Matters then moved from filmic to a recreation of a family Saturday night before Boyle got on his bike in praise of the two-wheeled transport with 75 "dove bikes" being released. These were inspired by the words of the naturalist Louis Helle who said: "Bicycling is the nearest approximation I know to the flight of birds."
If all this seems as mad as a bag of famished eagles, presumably without bicycling clips, it worked as a spectacle, even if its purpose was harder to divine.
All this Technicolor eccentricity preceded the scheduled speeches from Lord Coe and the official opening of the Games.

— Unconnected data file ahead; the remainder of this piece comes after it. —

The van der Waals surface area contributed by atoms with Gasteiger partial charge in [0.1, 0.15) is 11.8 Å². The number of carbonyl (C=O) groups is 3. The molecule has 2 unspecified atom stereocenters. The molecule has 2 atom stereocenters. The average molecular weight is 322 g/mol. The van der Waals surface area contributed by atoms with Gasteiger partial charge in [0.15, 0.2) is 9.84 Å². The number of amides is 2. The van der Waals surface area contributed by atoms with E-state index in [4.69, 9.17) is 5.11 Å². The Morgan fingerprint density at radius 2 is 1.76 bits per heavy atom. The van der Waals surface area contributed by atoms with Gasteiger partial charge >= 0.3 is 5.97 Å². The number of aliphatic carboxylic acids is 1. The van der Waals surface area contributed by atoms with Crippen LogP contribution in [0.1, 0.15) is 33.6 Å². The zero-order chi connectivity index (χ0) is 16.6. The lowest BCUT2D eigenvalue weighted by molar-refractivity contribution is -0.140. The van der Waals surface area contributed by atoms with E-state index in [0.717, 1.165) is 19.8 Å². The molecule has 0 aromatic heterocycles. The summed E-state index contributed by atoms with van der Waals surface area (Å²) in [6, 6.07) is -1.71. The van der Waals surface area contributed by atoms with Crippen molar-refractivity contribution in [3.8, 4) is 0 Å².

The formalities seemed to come from another world. As the crowd prepared for the advent of the athletes and the lighting of the torch, there was a sense of stunned awe, perhaps even bewilderment about all that had occurred on a little corner of London that is forever England.
Boyle, in a brief speech before he unleashed a creation that was like some benevolent Frankenstein, insisted the most important people on the night were the athletes. This was his only concession to the predictable before he quoted Billy Connolly, saying: "I don't believe in God but I believe in people who do."
One sort of knows what Boyle meant. One sort of knows what he wanted to achieve last night.
The Olympic arena was the centre of attraction for hundreds of millions of viewers last night but it defied a single rational analysis. This is by no means a bad thing. After all: All the world's a stage.
And all the men and women merely players. The athletes now carry the baton of drama after a night of extraordinary theatre.